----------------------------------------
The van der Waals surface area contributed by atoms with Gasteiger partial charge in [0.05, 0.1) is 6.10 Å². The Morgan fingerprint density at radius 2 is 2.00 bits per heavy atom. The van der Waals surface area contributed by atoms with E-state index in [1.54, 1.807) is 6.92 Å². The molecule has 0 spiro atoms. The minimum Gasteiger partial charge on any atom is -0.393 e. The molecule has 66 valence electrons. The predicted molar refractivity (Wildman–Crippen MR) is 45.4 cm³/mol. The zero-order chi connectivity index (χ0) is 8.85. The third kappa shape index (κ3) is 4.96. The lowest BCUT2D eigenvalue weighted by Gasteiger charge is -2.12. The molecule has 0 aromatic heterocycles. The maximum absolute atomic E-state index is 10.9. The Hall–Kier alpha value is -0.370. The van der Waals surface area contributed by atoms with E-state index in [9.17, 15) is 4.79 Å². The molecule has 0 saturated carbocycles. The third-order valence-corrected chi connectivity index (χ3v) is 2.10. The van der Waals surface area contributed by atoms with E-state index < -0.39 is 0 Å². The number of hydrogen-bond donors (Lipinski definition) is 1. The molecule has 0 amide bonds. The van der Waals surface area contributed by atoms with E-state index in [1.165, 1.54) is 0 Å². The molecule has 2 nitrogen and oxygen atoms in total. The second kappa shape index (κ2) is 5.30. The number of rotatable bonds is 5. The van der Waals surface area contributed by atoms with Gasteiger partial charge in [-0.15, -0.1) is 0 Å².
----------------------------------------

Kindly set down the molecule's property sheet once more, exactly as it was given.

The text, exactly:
The van der Waals surface area contributed by atoms with Gasteiger partial charge in [0.05, 0.1) is 6.10 Å². The Morgan fingerprint density at radius 2 is 2.00 bits per heavy atom. The van der Waals surface area contributed by atoms with E-state index in [1.54, 1.807) is 6.92 Å². The molecule has 0 spiro atoms. The minimum Gasteiger partial charge on any atom is -0.393 e. The molecule has 66 valence electrons. The predicted molar refractivity (Wildman–Crippen MR) is 45.4 cm³/mol. The zero-order chi connectivity index (χ0) is 8.85. The third kappa shape index (κ3) is 4.96. The lowest BCUT2D eigenvalue weighted by Gasteiger charge is -2.12. The molecule has 0 aromatic heterocycles. The maximum absolute atomic E-state index is 10.9. The Hall–Kier alpha value is -0.370. The van der Waals surface area contributed by atoms with E-state index in [9.17, 15) is 4.79 Å². The molecule has 0 saturated carbocycles. The third-order valence-corrected chi connectivity index (χ3v) is 2.10. The van der Waals surface area contributed by atoms with E-state index < -0.39 is 0 Å². The number of hydrogen-bond donors (Lipinski definition) is 1. The molecule has 0 amide bonds. The van der Waals surface area contributed by atoms with E-state index in [1.165, 1.54) is 0 Å². The molecule has 2 nitrogen and oxygen atoms in total. The second kappa shape index (κ2) is 5.30. The number of rotatable bonds is 5. The van der Waals surface area contributed by atoms with Gasteiger partial charge in [-0.15, -0.1) is 0 Å².